shepherds to arrive before they could shift it. But Yaakov
came and moved the stone aside (Bereishis 29:10), on
which Rashi comments, " . . . to tell you that he was very
strong." One might think that Chazal only meant to point out
that Yaakov Ovinu possessed tremendous physical strength,
however, in the piyut which we say with the prayer
for rain, we see otherwise.
Referring to this act of Yaakov Ovinu's it says, "He unified
his heart and rolled away the stone." The power which he
used was not the physical might of muscle and brawn but that
of unity of heart. Yaakov understood that the significance
of his meeting with Rochel was nothing less than the laying
of the foundation for the future building of Klal
Yisroel. Unity of heart is the heart's realization of
the greatness of the occasion. That gave him the strength to
move the stone aside as though it were a bottle stopper.
This [bringing of both physical and spiritual powers into
alignment, rather than conflict] is the meaning of "unity of
heart." If a person merits bringing his heart under his
control, in other words, he gains victory over the yetzer
hora, then he gains mastery over all natural powers.
Once he has managed to make his spiritual attributes
dominant over his physical ones, he becomes a world
This is said about Yosef who, as a youth of seventeen,
withstood the test of being sold to Yishmo'elim by his
brothers and of being taken down to Egypt, undergoing all
that he did there, including imprisonment under a false
accusation. Chazal tell us (quoted by Rashi Shemos
1:5), that from beginning to end, Yosef remained
consistently righteous, both in his father's house and
during his years of degradation.
It was before such a person that the sea split. "The sea saw
and fled" (Tehillim 114:3), What did it see that it
fled? Chazal tell us that, "It saw Yosef's bier." It was to
Yosef, who had managed to withstand tests of poverty, of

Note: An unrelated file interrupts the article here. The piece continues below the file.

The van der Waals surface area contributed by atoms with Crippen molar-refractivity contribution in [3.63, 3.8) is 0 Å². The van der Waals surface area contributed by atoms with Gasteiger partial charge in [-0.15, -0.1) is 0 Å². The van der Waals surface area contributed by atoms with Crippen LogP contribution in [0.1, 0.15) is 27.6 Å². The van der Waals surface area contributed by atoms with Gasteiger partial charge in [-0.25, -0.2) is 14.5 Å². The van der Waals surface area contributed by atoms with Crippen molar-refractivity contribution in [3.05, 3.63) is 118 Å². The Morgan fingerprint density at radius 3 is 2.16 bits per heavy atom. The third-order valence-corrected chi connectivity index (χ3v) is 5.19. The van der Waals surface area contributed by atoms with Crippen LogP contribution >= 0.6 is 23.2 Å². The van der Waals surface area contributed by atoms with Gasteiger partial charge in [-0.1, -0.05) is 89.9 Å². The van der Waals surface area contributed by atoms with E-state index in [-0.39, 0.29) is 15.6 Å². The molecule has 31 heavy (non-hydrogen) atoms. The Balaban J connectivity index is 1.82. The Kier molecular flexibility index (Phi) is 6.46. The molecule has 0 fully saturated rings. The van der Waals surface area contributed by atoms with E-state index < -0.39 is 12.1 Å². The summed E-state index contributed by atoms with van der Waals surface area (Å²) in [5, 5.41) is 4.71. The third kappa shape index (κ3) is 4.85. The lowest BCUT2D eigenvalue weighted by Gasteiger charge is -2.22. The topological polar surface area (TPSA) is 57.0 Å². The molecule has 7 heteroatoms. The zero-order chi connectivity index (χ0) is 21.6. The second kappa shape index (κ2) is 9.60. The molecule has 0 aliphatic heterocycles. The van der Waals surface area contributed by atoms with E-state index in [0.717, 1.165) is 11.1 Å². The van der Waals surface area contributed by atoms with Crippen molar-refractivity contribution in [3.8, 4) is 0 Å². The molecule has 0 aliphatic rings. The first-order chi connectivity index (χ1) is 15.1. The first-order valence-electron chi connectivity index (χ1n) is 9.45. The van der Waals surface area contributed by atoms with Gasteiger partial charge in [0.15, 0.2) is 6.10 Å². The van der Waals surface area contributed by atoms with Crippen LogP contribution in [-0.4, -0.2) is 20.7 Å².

desire and also of wealth, who had remained righteous
throughout and had emerged victorious over his
yetzer, that power over all natural phenomenon was
handed. The sea, an immutable natural body, fled before
someone who had gained mastery over the natural impulses
within himself, ruling through yiras Shomayim, over
all natural phenomena.
This is the meaning of Chazal's parable which we quoted
earlier. If the flax manages to get inside the shop, it will
fill it entirely, leaving over no room whatsoever. However,
the sharp witted observer -- it does not say that he was
pious, because it takes sharp wits to understand this --
realized that one spark from the blacksmith's hammer, could
burn it all. This is the spark of Yaakov and Yosef, who both
Yaakov withstood the test of living with Lovon while keeping
all the mitzvos, of remaining honest while living with a
swindler and of retaining his faith in every situation.
Yosef withstood the tests of the idolatry and the impurity
of Egypt and remained righteous, as the posuk tells
us, "And he saw the wagons that Yosef sent" (Bereishis
45:27). These wagons were a message to his father that
he had not forgotten the Torah they learned before his
When Yaakov saw that Yosef still remembered a sugyo
after so many years, that after being afflicted and
downtrodden he had not taken his mind off Torah, or away
from the way of life that he had seen in his father's house,
then he understood that, "My son Yosef is still alive" and
"the spirit of Yaakov revived."
The fellow with sharp wits says: "Why are you afraid of
Eisov's alufim? You have sparks of fire! True, from a
natural viewpoint the twelve alufim of Eisov have
colossal power. But why are you afraid of them? You possess
the fire of Yaakov, who withstood tests! You have the flame
of Yosef, who withstood tests!"
We need the same sharp wits to understand that with our
powers of fire and flame, we have nothing to fear from
Eisov's alufim, whose strength is material, like
flax. When pitted against the fire and flame of Yaakov and
Yosef, it burns like straw.
A Lesson for all Times
Rashi here is teaching us more than just a way to understand
Chumash. This principle has accompanied Am
Yisroel throughout its two thousand years of exile. When
the State was founded in Eretz Yisrael, the prevalent
feeling was that, "From today onwards, Am Yisroel
will be a nation like all others. The reason that we have
been slaughtered, have suffered and have endured all kinds